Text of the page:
Friday, November 24, 2006

I am Beren

LATE THURSDAY: A delightful day, after 1.5 glasses of wine, a pint of ham, and a quick tear through The Fellowship of the Ring, I'm having the time of my life here. And I do declare, the movie really does fall precipitously short of the book on re-reading.
Enchantment healed his weary feet
That over hills were doomed to roam;
And forth he hastened, strong and fleet,
And grasped at moonbeams glistening.
Mucky poetry, but a ripping good yarn.

Thursday, November 23, 2006

on Screwtape

Since I am back at the parental abode for the Thanksgiving holidays, I thought I'd take the time to rummage through the old records to find some... records, I suppose is the word I'm looking for. I didn't quite find what I was looking for or even things that would be particularly helpful: I found my PSAT scores [80, 80, 69], hundreds of pages of notes on translating the Mahaabhaarata, well-scribbled-on photocopies of pages of Aristotle's De Caelo, my 2001 pay stubs, and the copy of The Screwtape Letters I used when they decided to have a student-led reading group at my high school evangelical "youth group" with me and this other guy as the student leaders, but none of the various other important documents I really wanted to look at or would at least have been interested in finding. So I sat down and reread Screwtape.

One thing which always struck me was how the demons didn't particularly care for what exactly was going on in the war or in politics except insofar as it related to the state of the man's soul. In most cases, it didn't particularly matter which side of a matter the man took, so long as he used it to divide himself from others and perhaps define his faith in terms of it, with luck beginning to only use his faith as a convenient prop for [viz] Pacifism. Which is, by the way, why such pieces as this one are utter tripe, as it seems to have gone dangerously far down that very path. Even a 16-yr-old could be made to see that.

Wednesday, November 22, 2006

on silence

I stole this from an article referenced on the neepeople web-log, but I thought it was interesting and moving, or whatever words those annoying sorts of people use when they run into something involving monks.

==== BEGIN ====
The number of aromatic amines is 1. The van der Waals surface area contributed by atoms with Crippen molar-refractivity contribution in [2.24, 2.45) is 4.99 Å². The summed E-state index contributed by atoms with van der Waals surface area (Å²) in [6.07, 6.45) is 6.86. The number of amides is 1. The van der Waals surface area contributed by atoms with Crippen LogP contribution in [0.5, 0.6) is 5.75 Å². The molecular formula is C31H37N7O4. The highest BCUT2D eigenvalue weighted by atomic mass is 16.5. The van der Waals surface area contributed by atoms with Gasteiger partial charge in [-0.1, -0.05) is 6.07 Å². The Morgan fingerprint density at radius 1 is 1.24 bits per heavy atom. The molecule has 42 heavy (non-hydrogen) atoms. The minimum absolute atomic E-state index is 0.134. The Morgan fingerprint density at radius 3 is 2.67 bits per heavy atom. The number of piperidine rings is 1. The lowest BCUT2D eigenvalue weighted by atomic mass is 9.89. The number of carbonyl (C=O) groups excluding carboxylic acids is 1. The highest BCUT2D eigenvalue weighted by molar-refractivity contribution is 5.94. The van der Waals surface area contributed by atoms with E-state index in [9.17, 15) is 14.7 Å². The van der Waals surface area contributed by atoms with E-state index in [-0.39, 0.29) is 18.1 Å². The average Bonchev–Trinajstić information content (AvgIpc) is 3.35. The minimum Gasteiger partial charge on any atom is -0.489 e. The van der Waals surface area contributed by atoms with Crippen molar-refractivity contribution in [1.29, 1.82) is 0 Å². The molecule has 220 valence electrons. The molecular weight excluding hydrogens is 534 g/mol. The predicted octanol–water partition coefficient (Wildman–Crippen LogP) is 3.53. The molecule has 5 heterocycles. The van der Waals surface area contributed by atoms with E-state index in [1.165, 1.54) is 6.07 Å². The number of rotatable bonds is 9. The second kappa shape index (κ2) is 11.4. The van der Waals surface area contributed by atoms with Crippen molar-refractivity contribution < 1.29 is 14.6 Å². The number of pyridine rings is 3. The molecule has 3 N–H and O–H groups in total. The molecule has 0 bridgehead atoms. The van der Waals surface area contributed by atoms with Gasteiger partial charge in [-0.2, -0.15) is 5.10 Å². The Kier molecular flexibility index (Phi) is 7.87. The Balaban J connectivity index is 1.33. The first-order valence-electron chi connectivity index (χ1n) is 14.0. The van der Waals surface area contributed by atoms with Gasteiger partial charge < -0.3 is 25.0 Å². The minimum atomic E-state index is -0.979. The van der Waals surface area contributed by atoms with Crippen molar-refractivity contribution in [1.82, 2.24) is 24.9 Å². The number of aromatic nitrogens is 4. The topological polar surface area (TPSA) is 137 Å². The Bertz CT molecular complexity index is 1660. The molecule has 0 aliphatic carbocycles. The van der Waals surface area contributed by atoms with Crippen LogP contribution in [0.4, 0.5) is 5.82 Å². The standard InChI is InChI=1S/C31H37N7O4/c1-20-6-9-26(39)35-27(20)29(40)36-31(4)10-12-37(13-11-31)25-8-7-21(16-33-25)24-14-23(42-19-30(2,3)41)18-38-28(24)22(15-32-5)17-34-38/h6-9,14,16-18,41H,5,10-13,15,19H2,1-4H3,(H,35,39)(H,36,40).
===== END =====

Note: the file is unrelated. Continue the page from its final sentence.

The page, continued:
She believes that one of the reasons fewer women choose to enrol is a growing inability to sustain an "inner life". "We have been robbed of our inner resources; elevator music is all around," she says. "All the silences are covered. These days it is considered cruel to have a quiet classroom for children."

Is there too much instant gratification? She nods vigorously. She says that the women who came to the monastery but did not stay, did not "know what to do sitting in a room by themselves".
This was written 4 years ago, and I think it has gotten even worse today, with portable mp3 players and such being the order of the day. Contrast this with a couple generations ago, when the ability to have music which wasn't live was a bit of a novelty, three when it was a luxury, and four when it was an impossibility.

Yesterday was, by the way, No Music Day, making today, "Plenty of Music Day" or, better, St Cecilia's, the patron saint of music. I, of course, failed, since I watched an intensely musical movie. The main characters are followed around by unexplained Gypsy horn players as they party with an urgency and earnestness sadly lacking 'round the typical college keg. But I digress: many of the comments on the "No Music Day" site reinforced the point made by the nuns. They said, essentially, "This is a stupid idea, music is beautiful and I can't imagine living a day without it and not going insane." It's an argument I've heard made by many in person, as well. Make no mistake, I listen to a fair amount of music and don't impugn them for doing so, but there's something pathological about being unable to unplug for even a single day when for so much of human history we didn't even have a thing to unplug. We moderns are unable to engage in even the most basic of fasts. We can't bear to be left to confront ourselves for a day and I'm no exception.